Morei said that Rdulaol had been very well-known in the past. He was exposed in the fields of arts during the Japanese Era.

Morei recalled that one of Rdulaol’s artworks was found just lying on the yard in his neighborhood. People, oblivious to the fact that they were stepping on one of the works of a great artist, would pass by the yard and step on a board as if it was some ordinary wood platform. At one point in the late 1990s, some curious passersby wondered what the board was, so they flipped it around and found to their amazement one of Rdulaol’s paintings.

“So they brought it here in the Museum. It was in the late 1990s. We bought it for like $100,” Morei said.

One of the famous paintings of Rdulaol is the “Klechedaol” which depicts dancing Palauan women that are wearing traditional dress who are welcoming visitors.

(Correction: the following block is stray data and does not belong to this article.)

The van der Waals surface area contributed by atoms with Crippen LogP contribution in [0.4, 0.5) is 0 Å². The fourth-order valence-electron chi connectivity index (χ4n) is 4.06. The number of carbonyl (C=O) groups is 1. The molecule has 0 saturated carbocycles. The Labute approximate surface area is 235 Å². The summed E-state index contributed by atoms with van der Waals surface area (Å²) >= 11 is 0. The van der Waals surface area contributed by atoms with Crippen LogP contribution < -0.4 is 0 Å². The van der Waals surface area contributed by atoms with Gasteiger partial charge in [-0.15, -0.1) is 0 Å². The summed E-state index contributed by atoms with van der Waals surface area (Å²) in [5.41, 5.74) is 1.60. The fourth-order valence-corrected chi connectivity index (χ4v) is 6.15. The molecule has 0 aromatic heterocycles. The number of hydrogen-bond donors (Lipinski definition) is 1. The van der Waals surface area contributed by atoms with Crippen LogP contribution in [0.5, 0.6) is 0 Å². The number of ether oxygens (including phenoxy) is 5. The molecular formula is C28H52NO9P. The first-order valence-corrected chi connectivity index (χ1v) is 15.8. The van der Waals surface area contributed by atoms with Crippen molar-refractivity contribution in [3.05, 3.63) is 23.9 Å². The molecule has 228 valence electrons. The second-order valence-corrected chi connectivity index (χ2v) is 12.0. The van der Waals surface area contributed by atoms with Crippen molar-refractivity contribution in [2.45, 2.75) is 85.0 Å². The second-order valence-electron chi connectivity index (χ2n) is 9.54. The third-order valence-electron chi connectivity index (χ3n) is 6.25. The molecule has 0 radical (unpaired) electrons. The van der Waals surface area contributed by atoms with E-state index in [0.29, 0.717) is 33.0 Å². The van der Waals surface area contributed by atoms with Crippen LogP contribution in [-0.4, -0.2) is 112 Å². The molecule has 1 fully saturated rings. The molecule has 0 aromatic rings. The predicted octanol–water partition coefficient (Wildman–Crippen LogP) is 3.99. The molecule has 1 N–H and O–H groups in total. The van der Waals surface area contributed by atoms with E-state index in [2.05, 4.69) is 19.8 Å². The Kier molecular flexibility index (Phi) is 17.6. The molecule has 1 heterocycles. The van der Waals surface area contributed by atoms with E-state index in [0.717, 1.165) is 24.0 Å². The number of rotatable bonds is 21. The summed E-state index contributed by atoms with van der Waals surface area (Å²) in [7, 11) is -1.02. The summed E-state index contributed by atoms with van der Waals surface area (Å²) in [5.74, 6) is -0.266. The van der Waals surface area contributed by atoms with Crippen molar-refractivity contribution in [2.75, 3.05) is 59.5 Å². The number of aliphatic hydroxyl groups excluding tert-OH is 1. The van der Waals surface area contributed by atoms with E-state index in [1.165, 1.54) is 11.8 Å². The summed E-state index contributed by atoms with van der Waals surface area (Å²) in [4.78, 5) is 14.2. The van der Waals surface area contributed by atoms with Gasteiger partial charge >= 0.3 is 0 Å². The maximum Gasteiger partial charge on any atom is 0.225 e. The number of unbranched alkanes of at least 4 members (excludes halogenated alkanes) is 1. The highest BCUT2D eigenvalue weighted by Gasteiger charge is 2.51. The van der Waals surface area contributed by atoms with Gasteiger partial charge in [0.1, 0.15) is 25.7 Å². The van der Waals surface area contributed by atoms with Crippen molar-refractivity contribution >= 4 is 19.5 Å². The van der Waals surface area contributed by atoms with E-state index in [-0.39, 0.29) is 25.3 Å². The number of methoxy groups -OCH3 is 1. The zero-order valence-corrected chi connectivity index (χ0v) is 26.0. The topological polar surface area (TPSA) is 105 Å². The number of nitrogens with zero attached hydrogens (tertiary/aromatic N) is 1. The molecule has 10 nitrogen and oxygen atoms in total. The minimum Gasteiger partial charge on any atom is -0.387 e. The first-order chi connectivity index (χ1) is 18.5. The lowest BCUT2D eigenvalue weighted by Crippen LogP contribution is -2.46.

“He was very famous and he would be considered the grandfather of drawing, painting in watercolors. He was the one who taught a lot of school children to draw,” Morei shared.

An artist who found his calling in jail

Master Carver Baris Sylvester’s three-legend storyboard. (Rhealyn C. Pojas)

It could not be denied that the late Baris Sylvester’s storyboards are great works of art in spite of him being a convict. Regardless of his personal background, a great work of art is a great work of art nonetheless.

One might wonder when the storyboard making inside the correctional facility in Koror, Palau started. It was actually Sylvester, who was then incarcerated, who began making storyboards to make use of his time in jail. Sylvester had learned the art of carving from a Japanese ethnographer, anthropologist, and artist by the name of Hizikata Hishikatsu who came to Palau in the 1930s.